|Dear Readers: This is the latest edition of Notes on the State of Politics, which features short updates on elections and politics.
— The Editors
The end of era in Alaska
Late last Friday, some unfortunate political news broke: while he was on a flight back home, the Dean of the House, Rep. Don Young (R, AK-AL) passed away. Earlier this month, the octogenarian Young marked 49 years in the House — this made him its longest-serving Republican member ever, and the 6th-longest serving member overall in the chamber’s history.
Though Young would have turned 89 this summer, he kept a brisk schedule and was an active legislator. Shortly after Russia’s invasion of Ukraine, he introduced legislation aimed at seizing the assets of Russian oligarchs. Even as Young made a habit of criticizing environmentalists, by the time of his death, he was one of the more moderate Republicans in the conference: he voted for President Biden’s infrastructure package and was a strong proponent of looser marijuana laws.
While the Last Frontier could see a chaotic election season this year, one certainty seems to be that whoever is ultimately elected will have a hard time replacing the colorful Young.
As it has been almost 50 years since Alaska last saw a special election, some history is in order.
In 1972, when Young was a state legislator representing Fort Yukon, he was the GOP nominee against then-Rep. Nick Begich (D, AK-AL). A few weeks before the 1972 general election though, Begich, along with then-House Majority Leader Hale Boggs (who was in the state on a campaign trip), boarded a famously ill-fated airplane — they disappeared on Oct. 16, and were declared dead in December. Though Alaska was among the 49 states that Richard Nixon carried in his landslide reelection that year, Begich was reelected in absentia.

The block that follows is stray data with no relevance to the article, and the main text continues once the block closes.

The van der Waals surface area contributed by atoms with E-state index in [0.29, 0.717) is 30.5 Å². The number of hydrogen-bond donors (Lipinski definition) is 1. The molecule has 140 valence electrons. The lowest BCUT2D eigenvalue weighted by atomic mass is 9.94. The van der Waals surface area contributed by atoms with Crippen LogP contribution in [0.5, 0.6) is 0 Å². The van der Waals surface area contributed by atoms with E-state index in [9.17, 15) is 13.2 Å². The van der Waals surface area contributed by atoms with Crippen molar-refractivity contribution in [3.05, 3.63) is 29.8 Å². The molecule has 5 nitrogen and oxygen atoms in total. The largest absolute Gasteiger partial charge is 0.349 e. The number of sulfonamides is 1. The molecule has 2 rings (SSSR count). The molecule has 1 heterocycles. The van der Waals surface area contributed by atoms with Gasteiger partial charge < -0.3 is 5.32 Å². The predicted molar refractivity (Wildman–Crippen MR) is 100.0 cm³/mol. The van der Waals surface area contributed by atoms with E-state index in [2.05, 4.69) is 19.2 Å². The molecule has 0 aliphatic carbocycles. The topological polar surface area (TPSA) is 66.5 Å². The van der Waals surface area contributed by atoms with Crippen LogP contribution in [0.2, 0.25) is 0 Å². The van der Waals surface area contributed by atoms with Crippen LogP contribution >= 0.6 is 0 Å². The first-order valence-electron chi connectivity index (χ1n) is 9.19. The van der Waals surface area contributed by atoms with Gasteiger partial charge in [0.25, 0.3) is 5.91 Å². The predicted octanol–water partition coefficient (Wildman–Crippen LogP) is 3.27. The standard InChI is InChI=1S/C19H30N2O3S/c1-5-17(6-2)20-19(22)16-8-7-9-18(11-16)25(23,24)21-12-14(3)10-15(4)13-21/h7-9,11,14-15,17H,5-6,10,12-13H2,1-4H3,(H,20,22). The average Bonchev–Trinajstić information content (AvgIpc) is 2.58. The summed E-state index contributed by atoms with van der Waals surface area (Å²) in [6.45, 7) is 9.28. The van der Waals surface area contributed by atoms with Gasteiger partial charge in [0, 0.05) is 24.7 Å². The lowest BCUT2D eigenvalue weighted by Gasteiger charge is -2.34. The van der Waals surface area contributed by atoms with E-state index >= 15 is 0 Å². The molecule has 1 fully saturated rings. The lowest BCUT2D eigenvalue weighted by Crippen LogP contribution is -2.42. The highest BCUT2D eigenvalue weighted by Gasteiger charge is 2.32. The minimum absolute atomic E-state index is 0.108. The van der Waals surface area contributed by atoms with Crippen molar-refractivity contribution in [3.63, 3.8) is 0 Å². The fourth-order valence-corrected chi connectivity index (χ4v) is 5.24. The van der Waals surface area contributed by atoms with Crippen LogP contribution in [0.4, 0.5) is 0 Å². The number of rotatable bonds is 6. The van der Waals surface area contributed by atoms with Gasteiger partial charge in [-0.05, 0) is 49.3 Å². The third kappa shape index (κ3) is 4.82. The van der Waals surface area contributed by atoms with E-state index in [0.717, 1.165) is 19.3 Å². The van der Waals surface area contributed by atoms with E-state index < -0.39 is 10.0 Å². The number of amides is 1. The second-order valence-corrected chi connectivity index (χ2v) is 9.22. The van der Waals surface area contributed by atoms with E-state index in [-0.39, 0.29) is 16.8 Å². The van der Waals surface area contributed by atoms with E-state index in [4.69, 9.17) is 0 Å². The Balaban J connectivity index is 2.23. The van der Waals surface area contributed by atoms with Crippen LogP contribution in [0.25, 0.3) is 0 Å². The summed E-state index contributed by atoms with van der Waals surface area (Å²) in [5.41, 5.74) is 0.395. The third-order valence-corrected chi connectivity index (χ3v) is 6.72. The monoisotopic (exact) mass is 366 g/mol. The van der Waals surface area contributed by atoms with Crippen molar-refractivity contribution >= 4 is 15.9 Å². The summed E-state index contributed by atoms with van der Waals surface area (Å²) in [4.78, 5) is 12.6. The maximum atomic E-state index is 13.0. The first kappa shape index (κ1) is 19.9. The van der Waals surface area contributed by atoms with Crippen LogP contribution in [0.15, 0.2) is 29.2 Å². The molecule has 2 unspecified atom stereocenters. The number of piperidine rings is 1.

When Begich’s seat was declared vacant, Young was well-positioned to make another run. He won the ensuing March 1973 special election by just under 3 percentage points. In that election, the candidates were selected by the state parties: while the state Republicans unanimously nominated Young, Alaska Federation of Natives president Emil Notti emerged from a contested Democratic convention.
This year, the special election will be held under a completely different format. In 2020, Alaska voters narrowly approved a ballot measure that shifted the state’s election system to a ranked choice format — although there is a twist. Under the new system, all candidates, regardless of party, run on a primary ballot, where voters may only select a single candidate. The top 4 finishers then advance to a general election, where voters will rank their choices.
According to state elections officials, the special primary seems set for June 11. The special general election will coincide with the regular primary, on Aug. 16 — the former will be ranked choice while the latter will not be. Finally, the regular general election (where voters will rank 4 candidates) will be in November.
It is important to keep in mind that Alaska is having 2 elections for its sole House seat this year, and that, given the uncertainty that comes with this new format, it is possible that the winner of the special contest may not be the winner of the regular election.
Both elections have the potential to be crowded. Even before Young’s death, he drew a notable intraparty opponent in Nick Begich III, the grandson of the man he replaced. Though she has seemingly taken less concrete steps towards running, former governor and 2008 GOP vice presidential nominee Sarah Palin has not ruled out seeking the seat. Anchorage Assemblyman Chris Constant is the only announced Democrat, although 2020 Senate candidate Al Gross seems likely to enter. Gross lost to Sen. Dan Sullivan (R-AK) 2 years ago — though he campaigned as an independent, Gross ran with the Democratic nomination.